Colorado Docs on Medical Marijuana: Taking the High Road

Charles P. Vega, MD


June 13, 2013

Medical Marijuana in Colorado: The Study and Background

The use of marijuana as medicine has taken off in the past decade, as 18 states now feature laws that legalize its use for medical purposes. Although marijuana is a charged political and social issue, physicians have been relatively silent in their views on using this substance in treating patients.

Kondrad and Reid's study addresses physicians' attitudes toward medical marijuana in Colorado, a frontline state in the battle over the use of cannabis. This review describes the findings from their study and examines possible reasons why the majority of physicians have unfavorable views of medical marijuana.


Kondrad E, Reid A. Colorado family physicians' attitudes toward medical marijuana. J Am Board Fam Med. 2013;26:52-60.


Cannabis has been used both as medicine and for recreation for centuries, yet marijuana been controversial in the United States at least since the turn of the 20th century. The use and regulation of medicinal marijuana remains contentious in many states. The arguments for and against the legal status of marijuana grew even hotter last fall, when the voters of Washington and Colorado approved initiatives to broadly legalize the possession of marijuana.

To many, the line between authorization of the use of medical marijuana and outright legalization is already blurred. As of now, 18 states and the District of Columbia have passed laws legalizing the use of medical marijuana.[1] The current study describes how its use can explode when restrictions are lifted. The researchers note that the number of applications to Colorado's medical marijuana registry was 300 per month before October 2009, when the US Department of Justice published a directive that it would not pursue convictions for individuals who used marijuana for medical reasons. After this announcement, the rate of registry applications skyrocketed to 1000 per day, so that now more than 2% of Colorado's population is part of the registry.[2]

Estimates of medical marijuana use are more difficult in other states. For example, California does not operate a patient registry. However, the National Organization for the Reform of Marijuana Laws, hardly a nonpartisan group, estimates that 2%-3% of Californians use medical marijuana.[3] This translates into a possible 1 million individuals.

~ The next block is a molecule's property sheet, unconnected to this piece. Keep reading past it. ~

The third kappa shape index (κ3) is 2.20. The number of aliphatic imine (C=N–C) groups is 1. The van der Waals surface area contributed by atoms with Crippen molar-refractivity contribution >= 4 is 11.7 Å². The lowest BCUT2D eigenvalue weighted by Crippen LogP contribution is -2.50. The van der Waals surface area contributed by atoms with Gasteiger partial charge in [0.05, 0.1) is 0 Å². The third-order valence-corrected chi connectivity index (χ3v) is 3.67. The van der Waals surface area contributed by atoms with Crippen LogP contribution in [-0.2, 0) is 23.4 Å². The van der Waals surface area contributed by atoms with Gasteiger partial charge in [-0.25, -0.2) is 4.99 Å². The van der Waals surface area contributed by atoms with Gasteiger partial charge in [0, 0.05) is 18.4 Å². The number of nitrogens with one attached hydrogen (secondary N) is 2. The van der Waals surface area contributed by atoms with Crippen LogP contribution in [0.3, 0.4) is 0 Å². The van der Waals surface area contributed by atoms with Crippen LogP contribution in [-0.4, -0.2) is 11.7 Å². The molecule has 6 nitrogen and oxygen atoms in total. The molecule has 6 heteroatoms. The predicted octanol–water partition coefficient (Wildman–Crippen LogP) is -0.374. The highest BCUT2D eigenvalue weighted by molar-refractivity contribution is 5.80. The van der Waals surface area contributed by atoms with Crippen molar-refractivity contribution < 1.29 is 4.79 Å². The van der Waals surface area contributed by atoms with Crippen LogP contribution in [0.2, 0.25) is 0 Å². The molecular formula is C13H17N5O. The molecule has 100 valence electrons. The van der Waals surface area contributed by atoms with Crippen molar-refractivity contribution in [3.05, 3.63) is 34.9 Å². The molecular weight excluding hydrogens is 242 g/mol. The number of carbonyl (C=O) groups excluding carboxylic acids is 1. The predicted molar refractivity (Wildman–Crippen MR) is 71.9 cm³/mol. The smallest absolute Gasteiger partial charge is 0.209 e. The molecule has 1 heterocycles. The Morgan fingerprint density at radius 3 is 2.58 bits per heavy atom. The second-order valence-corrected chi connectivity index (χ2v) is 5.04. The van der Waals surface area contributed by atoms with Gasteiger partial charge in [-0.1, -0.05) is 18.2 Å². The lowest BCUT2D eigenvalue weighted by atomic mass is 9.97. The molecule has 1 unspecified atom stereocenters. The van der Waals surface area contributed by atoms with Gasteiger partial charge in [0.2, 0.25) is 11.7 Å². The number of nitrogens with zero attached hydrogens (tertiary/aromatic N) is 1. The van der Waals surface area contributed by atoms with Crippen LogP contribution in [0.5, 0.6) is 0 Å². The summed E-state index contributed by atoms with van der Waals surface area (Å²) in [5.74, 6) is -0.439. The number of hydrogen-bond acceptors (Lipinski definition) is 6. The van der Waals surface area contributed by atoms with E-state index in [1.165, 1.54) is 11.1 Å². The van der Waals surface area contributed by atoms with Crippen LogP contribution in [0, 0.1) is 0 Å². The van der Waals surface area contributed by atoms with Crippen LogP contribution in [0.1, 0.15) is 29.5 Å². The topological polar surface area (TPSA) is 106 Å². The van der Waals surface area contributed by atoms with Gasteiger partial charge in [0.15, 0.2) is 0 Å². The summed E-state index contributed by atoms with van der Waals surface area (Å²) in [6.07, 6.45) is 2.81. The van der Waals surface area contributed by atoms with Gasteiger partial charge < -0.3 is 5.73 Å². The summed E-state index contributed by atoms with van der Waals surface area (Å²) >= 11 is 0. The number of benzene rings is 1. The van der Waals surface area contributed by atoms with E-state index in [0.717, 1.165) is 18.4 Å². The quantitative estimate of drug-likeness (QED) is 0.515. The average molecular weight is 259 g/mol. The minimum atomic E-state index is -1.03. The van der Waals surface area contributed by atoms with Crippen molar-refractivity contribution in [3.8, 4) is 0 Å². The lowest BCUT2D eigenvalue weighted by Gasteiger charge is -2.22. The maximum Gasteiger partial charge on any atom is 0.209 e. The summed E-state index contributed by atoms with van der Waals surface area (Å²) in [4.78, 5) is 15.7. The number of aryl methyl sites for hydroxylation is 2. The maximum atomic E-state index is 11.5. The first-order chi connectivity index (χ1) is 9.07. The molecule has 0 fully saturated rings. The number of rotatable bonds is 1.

Whereas the prevalence of medical marijuana use remains a little hazy, there are some good data on why patients are prescribed cannabis. The most common indications for the use of medical marijuana among 1700 patients in California were pain, insomnia, and anxiety.[4] These data are mirrored in the current study: In Colorado, 94% of patients receiving medical marijuana have chronic pain, and 17% have muscle spasms.

Although the past decade has seen a strong increase in the use of medical marijuana, between 1991-1992 and 2001-2002 the rate of overall marijuana use among all US adults had remained steady at an estimated 4%.[5] Nonetheless, the rate of marijuana abuse or dependence increased by 25% during this same period to 1.5% of all US adults, with higher rates among persons of color accounting for nearly all of this increase.

The use of marijuana is particularly concerning among adolescents. In a nationwide survey taken between 2005 and 2008 of adolescents aged 12-17 years, the prevalence of marijuana use was 13%.[6] One quarter of adolescents who used marijuana met criteria for either marijuana abuse or dependence. Native Americans were at particularly high risk for abuse and dependence, whereas African Americans had lower rates of these outcomes than both Native American and white adolescents.

There are no definitive data that the passage of medical marijuana laws in certain states has increased the overall use of marijuana or the risk for marijuana abuse or dependence, although one study found that adolescents in these states have a more accepting view of marijuana and use it at higher rates than in states without these laws.[7,8] The lack of solid data regarding the wider implications of medical marijuana use allows advocates on either side of the marijuana debate to make sweeping, yet poorly informed, statements in support of their positions.

Physicians' voices have been largely missing from the medical marijuana debate, even though they are the ones writing the prescriptions. The current study examines attitudes and beliefs regarding medical marijuana from one of the nation's hotbeds of cannabis controversy: Colorado.


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